The role of mitogen-activated protein kinase (MAPK) in morphine tolerance and dependence.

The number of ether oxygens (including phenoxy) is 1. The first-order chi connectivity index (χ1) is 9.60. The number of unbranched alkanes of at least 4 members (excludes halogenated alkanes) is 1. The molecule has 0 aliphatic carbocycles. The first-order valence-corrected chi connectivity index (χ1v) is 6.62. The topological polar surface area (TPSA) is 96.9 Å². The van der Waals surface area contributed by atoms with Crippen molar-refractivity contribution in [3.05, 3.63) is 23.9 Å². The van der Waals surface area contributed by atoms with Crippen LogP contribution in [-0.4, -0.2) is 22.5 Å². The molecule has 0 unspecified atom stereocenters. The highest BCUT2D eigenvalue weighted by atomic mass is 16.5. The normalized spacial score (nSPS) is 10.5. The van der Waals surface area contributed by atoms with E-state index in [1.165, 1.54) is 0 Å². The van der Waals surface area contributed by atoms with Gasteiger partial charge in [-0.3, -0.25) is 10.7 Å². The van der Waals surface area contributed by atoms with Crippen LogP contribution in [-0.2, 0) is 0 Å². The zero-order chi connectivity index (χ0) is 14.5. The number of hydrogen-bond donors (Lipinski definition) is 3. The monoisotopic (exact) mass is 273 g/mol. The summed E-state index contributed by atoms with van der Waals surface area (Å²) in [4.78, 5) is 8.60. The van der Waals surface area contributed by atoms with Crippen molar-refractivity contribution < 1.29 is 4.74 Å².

Despite the existence of a large body of information on the subject, the mechanisms of morphine tolerance and dependence are not yet fully understood. There is substantial evidence indicating that mitogen-activated protein kinase (MAPK), a family including extracellular signal-regulated protein kinase, p38 MAPK, and c-Jun N-terminal kinase, can be activated by chronic morphine treatment in the central and peripheral nervous systems and that application of a MAPK inhibitor reduces morphine tolerance and dependence. While the exact mechanism is not completely understood, recent evidence suggests that the activation of MAPK induced by long-term morphine exposure may participate in tolerance and dependence by regulating the downstream targets, such as calcitonin gene-related peptide, substance P, nitric oxide, transient receptor potential vanilloid 1, and proinflammatory cytokines. In this review, we focus on the current understanding of the role of MAPK signaling pathways in morphine tolerance and dependence.
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